National Visions, National Blindness
456 pages, 6 x 9
26 b&w illustrations
Paperback
Release Date:01 Jan 2007
ISBN:9780774812184
Hardcover
Release Date:20 Aug 2006
ISBN:9780774812177
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National Visions, National Blindness

Canadian Art and Identities in the 1920s

UBC Press

In the early decades of the twentieth century, Canada sought to define itself as an independent dominion with allegiance to the British Empire. The visual arts were considered central to the formation of a distinct national identity, and the Group of Seven’s landscapes became part of a larger program to unify the nation and assert its uniqueness. National Visions, National Blindness traces the development of this program and illuminates its conflicted history. Using newly discovered archival evidence, Leslie Dawn revises common interpretations of several well-known events and rescues others from obscurity. He problematizes conventional perceptions of the Group as a national school and underscores the contradictions inherent in international exhibitions showing unpeopled landscapes alongside Northwest Coast Native arts and the “Indian” paintings of Langdon Kihn and Emily Carr. Dawn examines how this dichotomy forced a re-evaluation of the place of First Nations in both Canadian art and nationalism.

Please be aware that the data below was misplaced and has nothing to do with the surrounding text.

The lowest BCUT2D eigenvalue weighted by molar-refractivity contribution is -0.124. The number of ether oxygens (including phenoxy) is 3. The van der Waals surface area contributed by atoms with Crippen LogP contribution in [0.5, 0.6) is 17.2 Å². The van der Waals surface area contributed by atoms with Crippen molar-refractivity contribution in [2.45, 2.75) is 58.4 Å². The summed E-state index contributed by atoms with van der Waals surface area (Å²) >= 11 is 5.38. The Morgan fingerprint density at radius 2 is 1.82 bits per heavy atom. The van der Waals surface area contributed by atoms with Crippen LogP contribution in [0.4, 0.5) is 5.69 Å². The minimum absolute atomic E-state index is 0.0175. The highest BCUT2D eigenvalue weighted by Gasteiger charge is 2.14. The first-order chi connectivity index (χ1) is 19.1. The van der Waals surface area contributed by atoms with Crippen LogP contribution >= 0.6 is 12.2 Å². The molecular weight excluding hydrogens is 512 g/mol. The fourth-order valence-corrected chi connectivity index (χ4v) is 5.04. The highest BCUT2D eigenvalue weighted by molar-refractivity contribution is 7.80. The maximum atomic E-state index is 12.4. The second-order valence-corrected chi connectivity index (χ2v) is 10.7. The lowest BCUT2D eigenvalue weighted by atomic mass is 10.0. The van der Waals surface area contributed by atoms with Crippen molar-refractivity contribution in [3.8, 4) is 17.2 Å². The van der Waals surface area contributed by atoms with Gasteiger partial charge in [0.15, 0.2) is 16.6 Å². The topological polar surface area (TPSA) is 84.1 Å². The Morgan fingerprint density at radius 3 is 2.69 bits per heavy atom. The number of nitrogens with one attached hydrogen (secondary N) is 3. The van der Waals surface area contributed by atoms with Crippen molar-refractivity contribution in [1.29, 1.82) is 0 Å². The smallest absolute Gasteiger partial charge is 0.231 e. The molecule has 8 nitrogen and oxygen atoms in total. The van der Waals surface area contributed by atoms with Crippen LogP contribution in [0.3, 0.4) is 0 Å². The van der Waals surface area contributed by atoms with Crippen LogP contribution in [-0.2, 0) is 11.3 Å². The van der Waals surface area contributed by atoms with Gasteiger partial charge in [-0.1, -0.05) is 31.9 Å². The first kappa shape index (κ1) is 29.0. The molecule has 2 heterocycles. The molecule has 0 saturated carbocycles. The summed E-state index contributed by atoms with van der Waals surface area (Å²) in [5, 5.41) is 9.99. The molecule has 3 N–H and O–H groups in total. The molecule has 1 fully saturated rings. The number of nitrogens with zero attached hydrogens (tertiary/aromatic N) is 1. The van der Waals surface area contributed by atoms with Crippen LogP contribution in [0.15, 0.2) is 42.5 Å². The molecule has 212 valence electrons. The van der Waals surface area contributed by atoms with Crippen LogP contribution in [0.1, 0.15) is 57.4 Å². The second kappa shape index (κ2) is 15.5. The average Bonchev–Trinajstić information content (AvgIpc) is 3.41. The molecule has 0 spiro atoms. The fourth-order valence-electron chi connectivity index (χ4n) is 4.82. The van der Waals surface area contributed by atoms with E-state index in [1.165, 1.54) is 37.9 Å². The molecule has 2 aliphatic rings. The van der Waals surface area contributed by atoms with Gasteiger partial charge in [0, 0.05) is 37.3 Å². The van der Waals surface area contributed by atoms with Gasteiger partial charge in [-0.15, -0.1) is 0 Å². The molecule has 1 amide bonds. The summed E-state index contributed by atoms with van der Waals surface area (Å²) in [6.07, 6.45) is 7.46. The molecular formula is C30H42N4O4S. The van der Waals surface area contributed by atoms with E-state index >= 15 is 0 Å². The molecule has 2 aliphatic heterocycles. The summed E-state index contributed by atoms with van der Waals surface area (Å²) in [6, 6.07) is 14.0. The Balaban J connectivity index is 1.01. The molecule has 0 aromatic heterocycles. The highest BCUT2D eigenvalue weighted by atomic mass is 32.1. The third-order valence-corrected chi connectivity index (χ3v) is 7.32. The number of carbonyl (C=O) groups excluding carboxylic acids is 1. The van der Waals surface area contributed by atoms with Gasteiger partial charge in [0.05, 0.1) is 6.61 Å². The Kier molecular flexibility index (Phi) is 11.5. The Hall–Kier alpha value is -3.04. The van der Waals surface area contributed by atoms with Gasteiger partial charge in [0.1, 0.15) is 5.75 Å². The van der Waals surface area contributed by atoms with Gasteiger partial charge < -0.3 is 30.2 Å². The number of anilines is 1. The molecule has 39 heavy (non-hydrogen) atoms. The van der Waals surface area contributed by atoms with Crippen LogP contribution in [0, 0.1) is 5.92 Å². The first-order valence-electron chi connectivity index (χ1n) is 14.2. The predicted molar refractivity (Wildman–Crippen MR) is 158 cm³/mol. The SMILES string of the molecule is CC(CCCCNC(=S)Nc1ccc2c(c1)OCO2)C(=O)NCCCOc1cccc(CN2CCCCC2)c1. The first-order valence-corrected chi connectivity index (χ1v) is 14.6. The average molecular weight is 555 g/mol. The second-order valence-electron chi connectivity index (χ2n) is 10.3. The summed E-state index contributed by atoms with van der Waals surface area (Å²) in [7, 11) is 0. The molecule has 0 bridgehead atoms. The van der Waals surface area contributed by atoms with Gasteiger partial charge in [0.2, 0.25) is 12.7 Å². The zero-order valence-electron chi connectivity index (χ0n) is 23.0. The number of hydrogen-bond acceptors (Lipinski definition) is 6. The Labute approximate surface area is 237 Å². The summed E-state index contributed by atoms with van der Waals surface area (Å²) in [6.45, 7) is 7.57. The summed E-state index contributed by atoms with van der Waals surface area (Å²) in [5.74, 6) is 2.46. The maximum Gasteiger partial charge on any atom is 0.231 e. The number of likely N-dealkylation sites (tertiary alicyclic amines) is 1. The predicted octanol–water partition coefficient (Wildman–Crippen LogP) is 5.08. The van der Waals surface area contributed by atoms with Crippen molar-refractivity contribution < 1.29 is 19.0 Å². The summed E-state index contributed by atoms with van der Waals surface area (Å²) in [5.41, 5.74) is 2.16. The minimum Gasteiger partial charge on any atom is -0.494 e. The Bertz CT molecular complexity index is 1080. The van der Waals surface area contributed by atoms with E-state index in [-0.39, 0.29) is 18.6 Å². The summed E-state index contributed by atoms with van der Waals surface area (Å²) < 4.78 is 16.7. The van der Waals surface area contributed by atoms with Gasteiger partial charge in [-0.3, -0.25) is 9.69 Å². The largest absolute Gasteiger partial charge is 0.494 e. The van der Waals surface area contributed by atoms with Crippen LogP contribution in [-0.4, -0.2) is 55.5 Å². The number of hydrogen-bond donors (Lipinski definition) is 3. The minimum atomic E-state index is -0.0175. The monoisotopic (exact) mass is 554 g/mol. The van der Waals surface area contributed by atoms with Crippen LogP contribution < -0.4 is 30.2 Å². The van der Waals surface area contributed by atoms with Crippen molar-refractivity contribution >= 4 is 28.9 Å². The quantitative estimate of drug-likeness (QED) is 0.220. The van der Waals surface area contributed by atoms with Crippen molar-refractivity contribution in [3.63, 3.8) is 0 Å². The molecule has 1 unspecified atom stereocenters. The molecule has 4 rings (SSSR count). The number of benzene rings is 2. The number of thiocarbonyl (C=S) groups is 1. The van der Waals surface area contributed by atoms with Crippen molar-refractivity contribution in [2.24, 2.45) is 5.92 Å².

National Visions, National Blindness is an elegantly written work offering new and insightful analysis, and will be of great interest to readers and researchers of Canadian art history, First Nations art and history, tourism, cultural politics, museum studies, and ethnographic practices.

National Visions, National Blindness is an elegantly written work offering new and insightful analysis, and will be of great interest to readers and researchers of Canadian art history, First Nations art and history, tourism, cultural politics, museum studies, and ethnographic practices.

Awards

  • 2008, Winner - Raymond Klibanksy Prize, The Canadian Federation for the Humanities and Social Sciences
Leslie Dawn is a professor in the Department of Art at the University of Lethbridge.

Acknowledgments

Introduction

1 Canadian Art in England

2 England in Canadian Art

3 Canadian Art in Paris

4 Canadian Primitives in Paris

5 Barbeau and Kihn with the Stoney in Alberta

6 Barbeau and Kihn with the Gitxsan in British Columbia

7 Giving Gitxsan Totem Poles a New Slant

8 Representing and Repossessing the Skeena Valley

9 West Coast Art, Native and Modern

10 The Downfall of Barbeau

11 Revisiting Carr

Conclusion

Notes

Bibliography

Index

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